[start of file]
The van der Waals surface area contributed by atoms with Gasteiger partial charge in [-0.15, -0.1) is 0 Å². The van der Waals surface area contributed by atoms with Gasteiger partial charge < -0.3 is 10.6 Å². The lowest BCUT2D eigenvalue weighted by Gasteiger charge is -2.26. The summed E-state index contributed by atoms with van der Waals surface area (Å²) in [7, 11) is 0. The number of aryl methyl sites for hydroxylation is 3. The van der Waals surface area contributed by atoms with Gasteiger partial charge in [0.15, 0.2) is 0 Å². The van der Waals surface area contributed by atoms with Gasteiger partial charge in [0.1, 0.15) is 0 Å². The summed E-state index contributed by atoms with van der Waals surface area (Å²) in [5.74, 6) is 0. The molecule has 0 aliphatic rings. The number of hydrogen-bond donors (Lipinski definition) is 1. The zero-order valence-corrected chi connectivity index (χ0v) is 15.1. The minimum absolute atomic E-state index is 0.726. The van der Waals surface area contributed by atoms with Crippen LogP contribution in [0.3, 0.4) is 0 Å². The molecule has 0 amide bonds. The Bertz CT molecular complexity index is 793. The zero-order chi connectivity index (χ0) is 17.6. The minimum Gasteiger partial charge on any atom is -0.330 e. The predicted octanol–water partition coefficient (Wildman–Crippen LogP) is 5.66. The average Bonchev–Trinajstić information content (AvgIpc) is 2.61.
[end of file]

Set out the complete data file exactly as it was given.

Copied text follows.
The van der Waals surface area contributed by atoms with Gasteiger partial charge in [-0.15, -0.1) is 0 Å². The van der Waals surface area contributed by atoms with Gasteiger partial charge < -0.3 is 10.6 Å². The lowest BCUT2D eigenvalue weighted by Gasteiger charge is -2.26. The summed E-state index contributed by atoms with van der Waals surface area (Å²) in [7, 11) is 0. The number of aryl methyl sites for hydroxylation is 3. The van der Waals surface area contributed by atoms with Gasteiger partial charge in [0.15, 0.2) is 0 Å². The van der Waals surface area contributed by atoms with Gasteiger partial charge in [0.1, 0.15) is 0 Å². The summed E-state index contributed by atoms with van der Waals surface area (Å²) in [5.74, 6) is 0. The molecule has 0 aliphatic rings. The number of hydrogen-bond donors (Lipinski definition) is 1. The zero-order valence-corrected chi connectivity index (χ0v) is 15.1. The minimum absolute atomic E-state index is 0.726. The van der Waals surface area contributed by atoms with Crippen LogP contribution in [0.3, 0.4) is 0 Å². The molecule has 0 amide bonds. The Bertz CT molecular complexity index is 793. The zero-order chi connectivity index (χ0) is 17.6. The minimum Gasteiger partial charge on any atom is -0.330 e. The predicted octanol–water partition coefficient (Wildman–Crippen LogP) is 5.66. The average Bonchev–Trinajstić information content (AvgIpc) is 2.61.